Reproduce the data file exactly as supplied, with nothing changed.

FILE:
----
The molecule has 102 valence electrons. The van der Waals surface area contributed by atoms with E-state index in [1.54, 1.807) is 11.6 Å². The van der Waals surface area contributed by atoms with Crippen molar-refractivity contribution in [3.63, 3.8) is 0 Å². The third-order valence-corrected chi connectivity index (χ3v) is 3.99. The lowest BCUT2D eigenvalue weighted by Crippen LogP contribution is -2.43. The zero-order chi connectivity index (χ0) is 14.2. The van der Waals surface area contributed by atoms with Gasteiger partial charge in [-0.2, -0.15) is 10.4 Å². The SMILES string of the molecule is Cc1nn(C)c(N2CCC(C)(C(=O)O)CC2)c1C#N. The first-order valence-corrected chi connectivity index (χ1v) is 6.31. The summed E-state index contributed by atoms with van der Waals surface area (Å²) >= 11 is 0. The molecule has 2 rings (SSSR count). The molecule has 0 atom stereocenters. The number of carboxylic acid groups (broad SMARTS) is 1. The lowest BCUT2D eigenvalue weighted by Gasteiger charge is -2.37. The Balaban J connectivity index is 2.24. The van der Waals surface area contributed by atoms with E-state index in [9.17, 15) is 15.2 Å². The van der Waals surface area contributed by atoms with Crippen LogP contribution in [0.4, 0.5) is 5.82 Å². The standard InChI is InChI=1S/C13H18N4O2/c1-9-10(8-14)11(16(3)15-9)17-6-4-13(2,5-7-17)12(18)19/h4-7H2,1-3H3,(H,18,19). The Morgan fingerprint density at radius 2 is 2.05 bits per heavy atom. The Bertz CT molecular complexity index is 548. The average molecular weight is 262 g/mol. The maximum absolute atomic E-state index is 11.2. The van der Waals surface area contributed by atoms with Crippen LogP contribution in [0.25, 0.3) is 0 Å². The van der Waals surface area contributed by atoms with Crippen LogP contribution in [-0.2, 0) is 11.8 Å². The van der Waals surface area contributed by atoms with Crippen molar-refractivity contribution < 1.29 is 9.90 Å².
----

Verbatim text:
The molecule has 102 valence electrons. The van der Waals surface area contributed by atoms with E-state index in [1.54, 1.807) is 11.6 Å². The van der Waals surface area contributed by atoms with Crippen molar-refractivity contribution in [3.63, 3.8) is 0 Å². The third-order valence-corrected chi connectivity index (χ3v) is 3.99. The lowest BCUT2D eigenvalue weighted by Crippen LogP contribution is -2.43. The zero-order chi connectivity index (χ0) is 14.2. The van der Waals surface area contributed by atoms with Gasteiger partial charge in [-0.2, -0.15) is 10.4 Å². The SMILES string of the molecule is Cc1nn(C)c(N2CCC(C)(C(=O)O)CC2)c1C#N. The first-order valence-corrected chi connectivity index (χ1v) is 6.31. The summed E-state index contributed by atoms with van der Waals surface area (Å²) >= 11 is 0. The molecule has 2 rings (SSSR count). The molecule has 0 atom stereocenters. The number of carboxylic acid groups (broad SMARTS) is 1. The lowest BCUT2D eigenvalue weighted by Gasteiger charge is -2.37. The Balaban J connectivity index is 2.24. The van der Waals surface area contributed by atoms with E-state index in [9.17, 15) is 15.2 Å². The van der Waals surface area contributed by atoms with Crippen LogP contribution in [0.4, 0.5) is 5.82 Å². The standard InChI is InChI=1S/C13H18N4O2/c1-9-10(8-14)11(16(3)15-9)17-6-4-13(2,5-7-17)12(18)19/h4-7H2,1-3H3,(H,18,19). The Morgan fingerprint density at radius 2 is 2.05 bits per heavy atom. The Bertz CT molecular complexity index is 548. The average molecular weight is 262 g/mol. The maximum absolute atomic E-state index is 11.2. The van der Waals surface area contributed by atoms with Crippen LogP contribution in [0.25, 0.3) is 0 Å². The van der Waals surface area contributed by atoms with Crippen LogP contribution in [-0.2, 0) is 11.8 Å². The van der Waals surface area contributed by atoms with Crippen molar-refractivity contribution < 1.29 is 9.90 Å².